I accompanied four men to their executions this year. Scott Eizember’s in January. Arthur Brown’s in March. Anthony Sanchez’s in September. And Casey McWhorter’s last month. In each situation, I was desperate to stop the killing. And in each case, I failed. If I measured my work by society’s standards, I would be a terrible spiritual advisor. I haven’t saved one person this year, although I have been a part of successful campaigns in the past. But Jesus’s story always turns my perception of success on its head. Jesus was, after all, unable to stop his own execution, as well as the awful executions of his followers. Jesus only swore this: “I will never leave you nor forsake you[…]even until the end of the age.” So I make the same promise in my work, too—even as the next execution I must prepare for could cost me my life.
It is my job to advocate for the body and soul of all whom I work with. My mission is to stop the execution—but also to spiritually prepare the person to die should the event go ahead. The juxtaposition of these efforts can sometimes be confusing. But in a society addicted to killing, it is the work to which I am called. I try to stay hopeful in all things. But I must be present no matter what comes.
The work is heartbreaking. The pained faces of the guys I’ve lost rest in my brain. Just this year, there were Scott’s odd colors, Arthur’s stiff muscles, Anthony’s painful contortions, and Casey’s exposed teeth. There are also well over a dozen other men that I’ve accompanied in previous years. I see them all, and I see them all the time.
My job is to knit my soul together with these guys. Most of the time, such efforts end with that bond violently ripped apart by an execution. But I am convinced Jesus walks with me in this work. There has to be the presence of something much greater than myself—that’s the only way I would have the strength to continue.
The enormity of the work is essential to note if I’m going to speak to the grave present moment I find myself in. You see, several years ago, the state of Alabama decided that it wasn’t able to kill people fast or effectively enough by lethal injection due to constant procedural and technical delays. So, state officials decided they were going to pursue a new form of execution using nitrogen hypoxia. In other words, they plan to pump pure nitrogen into condemned people’s lungs to suffocate them to death. Though such a method has never been tried, the state of Alabama insists it’s safe and humane. Numerous other experts disagree.
Due to the breadth of my experiences, I was asked to accompany Kenneth Smith to his execution on January 25. Of course, my work begins with trying to stop the person from dying at all. I work wherever, whenever, and however I can to make society understand the person they are trying to kill is human and what they are about to do is murder. I lead prayers. I organize campaigns. I write articles. I engage the press. I march the streets. I create events. In Kenny’s case, I sued the state last week.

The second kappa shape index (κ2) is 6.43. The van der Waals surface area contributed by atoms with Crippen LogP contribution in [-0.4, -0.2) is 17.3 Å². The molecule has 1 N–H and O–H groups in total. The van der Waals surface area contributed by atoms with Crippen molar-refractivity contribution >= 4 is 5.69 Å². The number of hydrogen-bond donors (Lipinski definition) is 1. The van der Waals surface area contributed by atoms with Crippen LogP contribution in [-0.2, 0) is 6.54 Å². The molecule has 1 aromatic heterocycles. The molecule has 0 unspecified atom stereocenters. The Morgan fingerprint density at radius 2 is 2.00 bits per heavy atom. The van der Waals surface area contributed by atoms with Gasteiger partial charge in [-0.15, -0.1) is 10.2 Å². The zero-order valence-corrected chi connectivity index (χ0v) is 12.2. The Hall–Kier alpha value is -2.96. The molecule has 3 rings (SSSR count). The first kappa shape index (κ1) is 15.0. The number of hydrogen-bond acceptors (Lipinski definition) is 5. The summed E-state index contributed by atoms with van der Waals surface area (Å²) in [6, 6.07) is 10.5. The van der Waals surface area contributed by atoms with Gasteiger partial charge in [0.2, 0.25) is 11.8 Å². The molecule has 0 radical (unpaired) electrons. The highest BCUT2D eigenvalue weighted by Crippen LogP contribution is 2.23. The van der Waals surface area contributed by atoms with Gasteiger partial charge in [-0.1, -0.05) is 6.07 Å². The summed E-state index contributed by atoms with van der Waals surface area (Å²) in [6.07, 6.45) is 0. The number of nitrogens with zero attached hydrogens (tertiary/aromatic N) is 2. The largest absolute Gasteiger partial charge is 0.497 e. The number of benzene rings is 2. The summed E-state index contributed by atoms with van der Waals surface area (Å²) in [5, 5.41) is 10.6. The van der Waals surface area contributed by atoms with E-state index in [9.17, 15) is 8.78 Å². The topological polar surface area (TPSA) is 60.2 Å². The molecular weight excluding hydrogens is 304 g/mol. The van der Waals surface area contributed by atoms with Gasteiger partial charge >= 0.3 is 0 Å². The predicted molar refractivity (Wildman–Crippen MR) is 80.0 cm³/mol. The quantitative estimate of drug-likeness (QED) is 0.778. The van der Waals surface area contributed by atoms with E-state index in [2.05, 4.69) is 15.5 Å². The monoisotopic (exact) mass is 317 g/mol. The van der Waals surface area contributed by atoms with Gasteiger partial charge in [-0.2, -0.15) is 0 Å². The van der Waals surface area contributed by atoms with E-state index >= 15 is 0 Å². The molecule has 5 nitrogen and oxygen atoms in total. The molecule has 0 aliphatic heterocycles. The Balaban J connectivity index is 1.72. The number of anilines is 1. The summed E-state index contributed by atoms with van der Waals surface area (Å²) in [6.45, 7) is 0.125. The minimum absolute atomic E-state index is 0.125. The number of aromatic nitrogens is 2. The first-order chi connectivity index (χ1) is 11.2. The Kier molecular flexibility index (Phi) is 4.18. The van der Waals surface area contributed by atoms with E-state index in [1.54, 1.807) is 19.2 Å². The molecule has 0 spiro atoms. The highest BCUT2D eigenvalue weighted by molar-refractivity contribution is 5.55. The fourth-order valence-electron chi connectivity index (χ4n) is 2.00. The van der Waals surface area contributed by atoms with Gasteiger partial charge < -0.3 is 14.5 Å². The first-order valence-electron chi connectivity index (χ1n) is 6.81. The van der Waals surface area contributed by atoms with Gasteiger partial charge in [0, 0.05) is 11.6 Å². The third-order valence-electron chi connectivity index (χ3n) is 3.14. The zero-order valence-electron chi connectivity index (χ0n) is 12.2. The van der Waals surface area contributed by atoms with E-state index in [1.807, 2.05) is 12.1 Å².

As with all these situations, I have to prepare for the worst. But now, the worst could quite literally kill me.
Nitrogen hypoxia execution doesn’t just endanger the condemned—it threatens everyone in the room, since people generally can’t detect they’re breathing the gas until it’s too late. While I was aware of such danger, I haven’t taken it all that seriously until now. When Kenny’s friends contacted me about being his spiritual advisor, I knew I was being asked to do something dangerous. I’d read the reports of the consequences of a potential leak. Kenny didn’t mince words either and basically asked if I was prepared to die to do this.
If that wasn’t enough to make me pause, I also read the waiver the state of Alabama expected me to sign, which warned me I can be exposed to the gas if something goes wrong. The state wants me to remain at least three feet away from Smith as a result, even though my job—anointing men with oil and administering their last rites—generally requires me to lay my hands on someone as they die.
Even with all this information, I didn’t hesitate. Maybe I should have. I have a family that relies on me. I have other guys on death row throughout the country who depend on me as well. These thoughts could have rambled around in my head forever if I let them. So I don’t. These executions take enough toll without placing me in mortal danger.
God has called me to be present with those that our society has decided to murder. If I turned back now, I would be a failure at something I can’t stomach: being human.
For now, I’m still getting to know Kenny Smith. Unlike any other person I’ve worked with, Kenny has been through all this before. Just over a year ago, Kenny was the victim of a botched execution. To say that he was put through hell is an understatement. Kenny’s death warrant expired while authorities were stabbing him with needles to find a usable vein to inject deadly toxins into his body. Can you imagine being poked and prodded like that for hours on end? Despite it all, he fights through anxiety and depression to make the most of whatever life he has left. The courage he shows each day is remarkable. I feel honored he chose me to accompany him on his journey.
God draws us to strange places. If we are to find truth in such areas, we must be willing to sit for a while and be present. While grief is important, it must not define us. We will not be able to fix everything. But we can be present. We can transform society by being willing to feel vulnerable, take risks, and be human. Perhaps Kenny Smith will be saved. Perhaps he will die. I have no idea what will come next. I just know I’ll be there.